A strange object bigger than a comet has been observed by astronomers on the outskirts of the Solar System. The object which is described as a ‘mega comet’ is estimated to be between 100 and 370 kilometres wide. Its size puts it closer to the small dwarf planet category. The object has recently been discovered by the astronomers through the findings of the Dark Energy Survey comprising the astronomical data between the years 2014 and 2018, reports Express UK.
The mega-comet dubbed as 2014 UN271, is likely to make a close pass by the Sun and is estimated to barge into Saturn’s orbit in 2031. Astronomers believe that before reaching the planet Saturn, the object will develop the typical characteristics of a comet. It will form a tail, and the coma similar to any other comet as the material on its surface will vaporise due to Sun’s heat and radiation as it will get closer to the star.
First observed in 2014, the enormous comet was about 29 Astronomical Units away from Sun (1 AU is equivalent to the distance between Earth and Sun). Since then it has travelled around 7 AU. After covering the distance of 1 AU every year, now, the object is about 22 astronomical units (AU) away from the Sun.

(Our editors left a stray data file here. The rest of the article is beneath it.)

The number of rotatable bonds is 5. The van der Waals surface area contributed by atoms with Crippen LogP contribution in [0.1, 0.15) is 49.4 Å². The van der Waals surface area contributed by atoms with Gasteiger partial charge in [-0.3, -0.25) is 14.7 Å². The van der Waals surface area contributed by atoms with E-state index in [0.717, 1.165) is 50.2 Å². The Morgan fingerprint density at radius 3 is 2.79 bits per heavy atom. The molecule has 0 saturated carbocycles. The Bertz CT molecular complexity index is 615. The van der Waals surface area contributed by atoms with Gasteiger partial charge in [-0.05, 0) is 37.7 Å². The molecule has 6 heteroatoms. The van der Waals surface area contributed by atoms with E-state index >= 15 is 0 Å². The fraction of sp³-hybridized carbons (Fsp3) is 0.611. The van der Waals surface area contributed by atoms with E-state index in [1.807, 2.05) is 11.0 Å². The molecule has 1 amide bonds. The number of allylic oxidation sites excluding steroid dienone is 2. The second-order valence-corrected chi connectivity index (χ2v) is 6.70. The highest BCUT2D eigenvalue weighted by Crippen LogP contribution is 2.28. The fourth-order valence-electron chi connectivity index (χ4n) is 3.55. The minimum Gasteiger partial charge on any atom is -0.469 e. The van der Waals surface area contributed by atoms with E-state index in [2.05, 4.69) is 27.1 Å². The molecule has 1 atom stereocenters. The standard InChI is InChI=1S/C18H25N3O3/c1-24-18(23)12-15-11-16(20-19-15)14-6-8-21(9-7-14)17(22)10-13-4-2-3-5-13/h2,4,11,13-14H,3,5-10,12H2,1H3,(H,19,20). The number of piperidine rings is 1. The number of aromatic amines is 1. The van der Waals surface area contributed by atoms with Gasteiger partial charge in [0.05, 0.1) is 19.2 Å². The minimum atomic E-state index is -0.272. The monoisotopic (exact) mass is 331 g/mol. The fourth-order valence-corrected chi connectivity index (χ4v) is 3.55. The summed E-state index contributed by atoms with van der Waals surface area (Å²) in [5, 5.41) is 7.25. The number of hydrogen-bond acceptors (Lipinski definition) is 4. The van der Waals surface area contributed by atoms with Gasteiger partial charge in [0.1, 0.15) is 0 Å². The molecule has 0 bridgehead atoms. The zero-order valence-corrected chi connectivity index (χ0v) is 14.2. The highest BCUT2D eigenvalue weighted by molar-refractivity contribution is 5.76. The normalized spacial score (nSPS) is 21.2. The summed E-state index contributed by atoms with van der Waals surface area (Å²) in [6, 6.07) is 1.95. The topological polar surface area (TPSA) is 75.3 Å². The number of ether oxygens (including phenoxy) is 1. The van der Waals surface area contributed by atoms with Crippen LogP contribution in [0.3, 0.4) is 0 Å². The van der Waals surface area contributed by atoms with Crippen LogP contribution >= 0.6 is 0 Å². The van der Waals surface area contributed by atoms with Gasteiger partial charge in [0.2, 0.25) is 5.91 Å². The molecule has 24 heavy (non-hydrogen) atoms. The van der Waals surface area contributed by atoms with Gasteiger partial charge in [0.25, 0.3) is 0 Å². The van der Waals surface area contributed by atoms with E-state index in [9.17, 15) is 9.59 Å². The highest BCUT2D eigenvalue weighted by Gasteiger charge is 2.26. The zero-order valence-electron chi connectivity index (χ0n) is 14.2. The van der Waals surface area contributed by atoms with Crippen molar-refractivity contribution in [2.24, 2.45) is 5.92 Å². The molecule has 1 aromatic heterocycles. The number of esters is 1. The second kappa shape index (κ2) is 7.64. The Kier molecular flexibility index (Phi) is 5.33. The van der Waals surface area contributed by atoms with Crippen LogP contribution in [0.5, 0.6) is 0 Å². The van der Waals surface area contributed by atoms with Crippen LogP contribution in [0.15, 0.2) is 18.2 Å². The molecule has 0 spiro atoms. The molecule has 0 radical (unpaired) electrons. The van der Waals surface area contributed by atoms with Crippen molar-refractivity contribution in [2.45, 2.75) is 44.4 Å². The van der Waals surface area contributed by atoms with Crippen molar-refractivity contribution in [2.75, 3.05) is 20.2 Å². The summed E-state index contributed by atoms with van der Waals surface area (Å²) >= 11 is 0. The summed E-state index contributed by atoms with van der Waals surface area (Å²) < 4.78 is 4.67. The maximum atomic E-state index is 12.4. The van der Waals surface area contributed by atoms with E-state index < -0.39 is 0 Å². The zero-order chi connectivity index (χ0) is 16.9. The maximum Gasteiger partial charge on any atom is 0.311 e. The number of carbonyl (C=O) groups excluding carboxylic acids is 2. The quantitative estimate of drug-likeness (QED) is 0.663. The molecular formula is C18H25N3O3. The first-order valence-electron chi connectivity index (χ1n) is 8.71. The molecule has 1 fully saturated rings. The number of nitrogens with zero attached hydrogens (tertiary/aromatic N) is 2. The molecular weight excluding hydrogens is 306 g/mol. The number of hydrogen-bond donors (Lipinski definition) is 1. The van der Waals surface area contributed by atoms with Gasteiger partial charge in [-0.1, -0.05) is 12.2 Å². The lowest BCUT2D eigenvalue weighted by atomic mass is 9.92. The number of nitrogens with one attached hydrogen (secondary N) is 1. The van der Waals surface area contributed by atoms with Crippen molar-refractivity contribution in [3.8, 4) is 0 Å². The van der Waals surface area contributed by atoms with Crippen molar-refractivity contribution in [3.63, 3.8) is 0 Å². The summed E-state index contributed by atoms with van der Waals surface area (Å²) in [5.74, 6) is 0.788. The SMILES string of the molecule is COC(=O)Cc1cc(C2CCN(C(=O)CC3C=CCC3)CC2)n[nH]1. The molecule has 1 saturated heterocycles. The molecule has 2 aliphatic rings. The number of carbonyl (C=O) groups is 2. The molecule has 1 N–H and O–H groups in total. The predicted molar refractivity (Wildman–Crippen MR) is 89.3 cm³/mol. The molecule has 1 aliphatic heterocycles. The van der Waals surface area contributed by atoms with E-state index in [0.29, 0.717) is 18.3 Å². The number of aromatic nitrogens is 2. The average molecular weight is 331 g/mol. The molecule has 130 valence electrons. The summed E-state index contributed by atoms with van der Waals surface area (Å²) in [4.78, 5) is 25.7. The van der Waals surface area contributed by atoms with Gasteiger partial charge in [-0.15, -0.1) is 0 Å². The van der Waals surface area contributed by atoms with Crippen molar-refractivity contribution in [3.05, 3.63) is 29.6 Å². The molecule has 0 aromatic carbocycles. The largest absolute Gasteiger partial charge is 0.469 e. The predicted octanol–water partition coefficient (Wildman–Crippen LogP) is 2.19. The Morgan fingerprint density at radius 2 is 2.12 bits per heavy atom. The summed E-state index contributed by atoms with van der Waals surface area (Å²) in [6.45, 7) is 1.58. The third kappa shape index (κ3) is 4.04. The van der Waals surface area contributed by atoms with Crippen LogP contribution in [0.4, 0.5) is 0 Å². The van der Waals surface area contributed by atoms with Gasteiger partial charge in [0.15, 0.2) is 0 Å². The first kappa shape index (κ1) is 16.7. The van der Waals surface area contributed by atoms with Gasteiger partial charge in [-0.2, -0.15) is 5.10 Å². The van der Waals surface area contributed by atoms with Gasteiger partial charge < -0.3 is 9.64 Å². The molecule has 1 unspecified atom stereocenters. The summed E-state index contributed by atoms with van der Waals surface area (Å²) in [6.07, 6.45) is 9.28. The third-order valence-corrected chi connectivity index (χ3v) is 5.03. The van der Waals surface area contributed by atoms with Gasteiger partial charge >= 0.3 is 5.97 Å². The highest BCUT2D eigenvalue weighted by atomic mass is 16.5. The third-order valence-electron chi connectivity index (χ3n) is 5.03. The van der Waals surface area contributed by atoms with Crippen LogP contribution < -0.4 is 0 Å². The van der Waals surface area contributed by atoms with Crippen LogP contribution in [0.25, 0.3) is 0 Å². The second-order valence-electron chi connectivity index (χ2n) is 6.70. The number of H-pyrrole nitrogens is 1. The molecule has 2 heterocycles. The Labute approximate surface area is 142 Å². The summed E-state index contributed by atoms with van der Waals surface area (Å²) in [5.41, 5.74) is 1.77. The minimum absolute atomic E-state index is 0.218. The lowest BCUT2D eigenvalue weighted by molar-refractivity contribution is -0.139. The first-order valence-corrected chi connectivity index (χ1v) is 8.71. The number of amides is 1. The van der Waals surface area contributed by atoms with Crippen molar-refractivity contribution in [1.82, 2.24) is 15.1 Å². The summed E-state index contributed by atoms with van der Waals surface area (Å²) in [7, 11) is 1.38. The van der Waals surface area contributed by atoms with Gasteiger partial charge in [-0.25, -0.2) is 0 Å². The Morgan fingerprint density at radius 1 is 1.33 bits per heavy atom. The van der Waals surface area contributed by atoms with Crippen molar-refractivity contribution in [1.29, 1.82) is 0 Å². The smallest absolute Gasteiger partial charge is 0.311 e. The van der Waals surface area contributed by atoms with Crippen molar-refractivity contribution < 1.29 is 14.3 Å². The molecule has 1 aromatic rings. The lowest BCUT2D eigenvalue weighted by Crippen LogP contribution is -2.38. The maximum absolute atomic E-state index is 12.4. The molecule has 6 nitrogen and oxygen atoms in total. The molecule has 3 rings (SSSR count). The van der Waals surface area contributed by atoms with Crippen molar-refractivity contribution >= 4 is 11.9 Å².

As per the estimates, the comet will reach as close as 10.9 AU of the Sun by 2031. Therefore, at its closest, it is expected to approach Saturn’s orbit before taking a u-turn and returning to the outer edges of the solar system.
What makes this strange object unique is its long orbit. After analysis, astronomers have found that one end of its orbit is close to the Sun, while the other end stretches all the way up to the Oort Cloud—the circumstellar disk of dust and gas located in the interstellar space. The region is considered to be the farthest in the solar system beyond the Sun’s influence where solar winds slow down. Due to such a long distance between the two end-points, the object takes a whopping 6,12,190 years to complete one full orbit.